Long-term wrap-up: Jaguar XK is an interesting contrast to our Mopar muscle
Our Jaguar XK never had a fair shot in this market. While the car is perceived to be a modern classic in the United States and Europe, it had a weird reputation here — a mix between expensively unreliable, driven only by old British men, and expensive enough to get a ton of road respect.
There’s some truth to all three assertions, but not entirely accurate. It is “only” as expensive to run as any other luxury-branded German car, as we have proven multiple times over the last 6 years of ownership. While it is popular with old British men, there is a younger mostly-European following as well here. And while it gets the prime spots at valets, it’s cheaper to buy used than a new Kia nowadays.
But what no one looking in from the outside understands is that the Jaguar XK is more of an old Mustang than a Porsche. Our 2008 model’s old 4.2-litre V8 is lazy and full of torque. Mated to a 6-speed “J-gate” automatic with paddle-shifters, it was ridiculously fun to drive when there was enough space to open it up, with a raucous exhaust note and a tail-happy demeanour. It becomes a big old-school muscle-car when pushed.
The XK was like a refined alternative to our wannabe-luxury SRT-badged Mopar muscle, except with more durable leather, real aluminium trim and general upholstery that has lasted a decade instead of falling apart every summer. At least you get your money’s worth.
The last bit of work done was an a/c gas refill and cleaning of the a/c filter/evaporator/condenser for Dhs 275 from a quickie Fast Track garage.
Unfortunately our Jag failed the RTA annual testing this year, not because of emissions or actual safety concerns, but because the rubber bits on the suspension looked worn and the space-saver spare needed a replacement. They never thought of these as a problem in past years but decided to catch it for some reason this time. Literally no one beyond the dealer had a tyre for the space-saver spare, and the other work would’ve cost about a third of the car’s value. The ice-cold a/c was also recently showing signs that it might need another refurbishment, having never been fixed properly by the dealer years ago.
So it was a choice between pouring in more money into the car that we’ll never get back while wasting time at a garage (which we definitely would if we were keeping the car longer), or sell it to some poor sucker who doesn’t know what he’s in for (which is not our style). We did the honourable thing — even though our XK works 95% like a new car, we offloaded it at one of those WeBuyCarYouSellForCash-type outfits for a measly Dhs 13,500, out of which they even ate up Dhs 500 as processing fees. These much-hated places basically make you sit around (3 hours in our case, not the promised 45 minutes) while the car is put on an online auction for used-car dealers. If time is an issue and money isn’t a factor, this is still a quick and easy way to ditch your depreciating asset instead of giving test-drives to tyre-kickers at odd hours of the day. But whichever anonymous dealer bid on it will get a car that’s rather excellent for its age, and can clean it up a bit and sell it for more than twice that amount.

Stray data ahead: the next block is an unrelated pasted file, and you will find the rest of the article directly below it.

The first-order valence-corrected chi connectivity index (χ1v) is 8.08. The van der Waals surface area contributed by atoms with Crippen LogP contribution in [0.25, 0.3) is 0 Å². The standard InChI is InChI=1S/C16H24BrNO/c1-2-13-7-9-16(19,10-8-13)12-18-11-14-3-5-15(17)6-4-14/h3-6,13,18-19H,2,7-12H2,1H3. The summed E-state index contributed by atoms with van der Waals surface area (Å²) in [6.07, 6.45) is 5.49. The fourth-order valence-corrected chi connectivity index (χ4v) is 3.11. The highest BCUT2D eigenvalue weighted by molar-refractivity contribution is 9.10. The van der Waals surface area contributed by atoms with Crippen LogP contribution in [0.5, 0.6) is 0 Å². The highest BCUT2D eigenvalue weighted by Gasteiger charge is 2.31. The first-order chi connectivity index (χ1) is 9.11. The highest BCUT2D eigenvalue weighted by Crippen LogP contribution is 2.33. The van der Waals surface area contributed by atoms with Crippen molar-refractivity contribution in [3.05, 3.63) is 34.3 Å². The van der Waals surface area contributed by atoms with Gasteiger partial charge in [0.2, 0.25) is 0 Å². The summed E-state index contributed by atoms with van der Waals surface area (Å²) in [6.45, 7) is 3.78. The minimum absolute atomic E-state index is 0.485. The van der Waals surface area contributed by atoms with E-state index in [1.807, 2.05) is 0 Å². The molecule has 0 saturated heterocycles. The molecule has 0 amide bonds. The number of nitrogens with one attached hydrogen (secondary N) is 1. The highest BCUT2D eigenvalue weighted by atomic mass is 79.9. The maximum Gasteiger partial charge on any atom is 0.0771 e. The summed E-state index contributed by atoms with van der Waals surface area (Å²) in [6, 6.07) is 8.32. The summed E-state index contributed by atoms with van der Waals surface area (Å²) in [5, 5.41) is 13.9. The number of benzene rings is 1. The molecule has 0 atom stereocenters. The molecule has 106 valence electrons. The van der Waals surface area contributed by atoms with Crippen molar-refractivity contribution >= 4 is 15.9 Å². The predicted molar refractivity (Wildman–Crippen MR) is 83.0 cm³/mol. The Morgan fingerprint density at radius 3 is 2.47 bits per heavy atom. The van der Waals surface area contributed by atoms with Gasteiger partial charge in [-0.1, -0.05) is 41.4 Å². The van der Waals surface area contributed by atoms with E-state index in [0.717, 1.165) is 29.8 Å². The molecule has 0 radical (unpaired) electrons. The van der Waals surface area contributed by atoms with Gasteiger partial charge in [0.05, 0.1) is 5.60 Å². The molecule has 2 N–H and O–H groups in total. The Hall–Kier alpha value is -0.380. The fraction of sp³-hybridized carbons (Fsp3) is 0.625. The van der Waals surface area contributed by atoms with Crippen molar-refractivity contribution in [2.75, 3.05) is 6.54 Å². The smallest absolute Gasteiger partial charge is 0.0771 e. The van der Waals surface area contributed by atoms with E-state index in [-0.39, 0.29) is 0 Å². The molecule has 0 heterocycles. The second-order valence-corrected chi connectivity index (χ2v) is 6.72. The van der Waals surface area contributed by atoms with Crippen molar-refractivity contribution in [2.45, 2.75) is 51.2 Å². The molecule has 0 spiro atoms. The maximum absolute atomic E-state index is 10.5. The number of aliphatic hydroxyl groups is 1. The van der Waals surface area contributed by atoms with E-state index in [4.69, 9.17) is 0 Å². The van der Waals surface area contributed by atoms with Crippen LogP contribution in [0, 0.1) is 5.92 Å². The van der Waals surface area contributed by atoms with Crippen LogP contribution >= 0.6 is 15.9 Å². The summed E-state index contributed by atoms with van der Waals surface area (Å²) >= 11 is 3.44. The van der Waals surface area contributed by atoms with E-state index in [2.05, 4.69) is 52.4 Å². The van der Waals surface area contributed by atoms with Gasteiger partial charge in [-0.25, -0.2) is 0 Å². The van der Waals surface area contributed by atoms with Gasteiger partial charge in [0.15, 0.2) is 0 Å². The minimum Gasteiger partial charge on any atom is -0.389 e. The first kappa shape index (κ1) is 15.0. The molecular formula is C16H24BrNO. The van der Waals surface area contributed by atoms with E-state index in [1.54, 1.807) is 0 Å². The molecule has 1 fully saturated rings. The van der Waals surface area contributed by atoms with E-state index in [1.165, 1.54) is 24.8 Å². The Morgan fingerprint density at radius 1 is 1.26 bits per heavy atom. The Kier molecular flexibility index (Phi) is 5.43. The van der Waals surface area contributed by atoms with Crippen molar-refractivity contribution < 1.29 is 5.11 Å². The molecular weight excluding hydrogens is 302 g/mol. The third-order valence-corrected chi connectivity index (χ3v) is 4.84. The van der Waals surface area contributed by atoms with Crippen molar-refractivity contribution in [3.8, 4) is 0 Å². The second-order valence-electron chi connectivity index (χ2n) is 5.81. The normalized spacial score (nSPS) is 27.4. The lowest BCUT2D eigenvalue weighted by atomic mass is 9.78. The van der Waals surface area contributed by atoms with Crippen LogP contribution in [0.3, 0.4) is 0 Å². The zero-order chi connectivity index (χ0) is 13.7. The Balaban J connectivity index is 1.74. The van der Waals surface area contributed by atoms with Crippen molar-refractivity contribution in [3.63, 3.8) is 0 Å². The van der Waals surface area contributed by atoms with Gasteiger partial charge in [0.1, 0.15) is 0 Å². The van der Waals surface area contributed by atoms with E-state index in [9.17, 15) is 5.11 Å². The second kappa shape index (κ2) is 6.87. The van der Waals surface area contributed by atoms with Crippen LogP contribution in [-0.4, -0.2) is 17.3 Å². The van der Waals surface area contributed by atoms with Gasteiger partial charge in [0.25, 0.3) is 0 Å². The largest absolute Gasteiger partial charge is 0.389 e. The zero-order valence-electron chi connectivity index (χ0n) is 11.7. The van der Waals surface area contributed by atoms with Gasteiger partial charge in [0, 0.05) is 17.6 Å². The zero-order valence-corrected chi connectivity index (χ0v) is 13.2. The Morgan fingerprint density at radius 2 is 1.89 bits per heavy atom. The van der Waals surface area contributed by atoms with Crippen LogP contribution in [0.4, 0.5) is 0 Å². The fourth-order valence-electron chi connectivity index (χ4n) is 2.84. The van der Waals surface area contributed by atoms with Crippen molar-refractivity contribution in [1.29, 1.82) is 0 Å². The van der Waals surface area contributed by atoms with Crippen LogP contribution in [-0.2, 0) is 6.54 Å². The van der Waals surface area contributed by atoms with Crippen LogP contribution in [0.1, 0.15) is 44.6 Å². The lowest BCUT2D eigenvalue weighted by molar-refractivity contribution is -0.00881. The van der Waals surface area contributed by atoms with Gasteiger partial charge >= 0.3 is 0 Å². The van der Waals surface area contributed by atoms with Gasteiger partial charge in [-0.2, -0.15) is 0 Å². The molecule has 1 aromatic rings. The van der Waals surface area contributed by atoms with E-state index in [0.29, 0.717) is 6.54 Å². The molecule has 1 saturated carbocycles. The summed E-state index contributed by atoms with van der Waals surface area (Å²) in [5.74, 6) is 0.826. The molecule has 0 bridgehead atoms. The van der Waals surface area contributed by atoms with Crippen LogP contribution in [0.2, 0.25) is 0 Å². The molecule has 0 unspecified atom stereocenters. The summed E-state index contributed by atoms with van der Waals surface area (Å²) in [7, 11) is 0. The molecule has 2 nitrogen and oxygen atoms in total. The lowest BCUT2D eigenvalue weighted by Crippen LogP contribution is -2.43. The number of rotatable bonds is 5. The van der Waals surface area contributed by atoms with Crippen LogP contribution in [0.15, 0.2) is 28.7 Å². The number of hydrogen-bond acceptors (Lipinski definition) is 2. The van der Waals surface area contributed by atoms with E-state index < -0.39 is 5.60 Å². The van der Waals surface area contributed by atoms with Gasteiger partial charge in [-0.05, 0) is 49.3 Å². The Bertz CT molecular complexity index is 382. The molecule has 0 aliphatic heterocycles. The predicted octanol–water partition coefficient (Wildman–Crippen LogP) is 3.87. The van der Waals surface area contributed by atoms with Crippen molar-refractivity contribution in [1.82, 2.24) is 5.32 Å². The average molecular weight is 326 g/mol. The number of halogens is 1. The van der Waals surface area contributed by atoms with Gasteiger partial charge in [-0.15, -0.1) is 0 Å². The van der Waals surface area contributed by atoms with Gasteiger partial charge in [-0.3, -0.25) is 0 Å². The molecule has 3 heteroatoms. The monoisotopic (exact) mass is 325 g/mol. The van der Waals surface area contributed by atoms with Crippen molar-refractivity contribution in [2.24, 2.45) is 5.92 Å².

It still worked out well for us too. We got to drive a semi-exotic for 6 years with a total expenditure of only Dhs 150,000 (please don’t pull out your cheapskate cost-per-km calculator — it’s not that kind of appliance), which is less than just the depreciation suffered by the first owner in the car’s first 5 years. It definitely opened a lot of doors in terms of image, because it looks great when you roll up in one of these for a business meeting, so it’s paid back many times over already.
But to keep our fleet fresh, we were planning to sell the car anyway, and this just gave us that final push to let it go. It will be missed, as there is literally nothing like it around any more, especially as Jaguar is busy building little crossovers now and don’t even have a grand-tourer any more. We predict it will start climbing in value about 10 years from now, at least in Europe.
Original Mileage When Bought: 99,150 km
Latest Mileage To Date: 119,800 km
Latest Average Fuel Economy: 14.5 litres/100 km
Cost of Latest Problems: Dhs 0
Cost of Latest Maintenance: Dhs 275
Total Non-Fuel Running Cost Since Bought: Dhs 45,710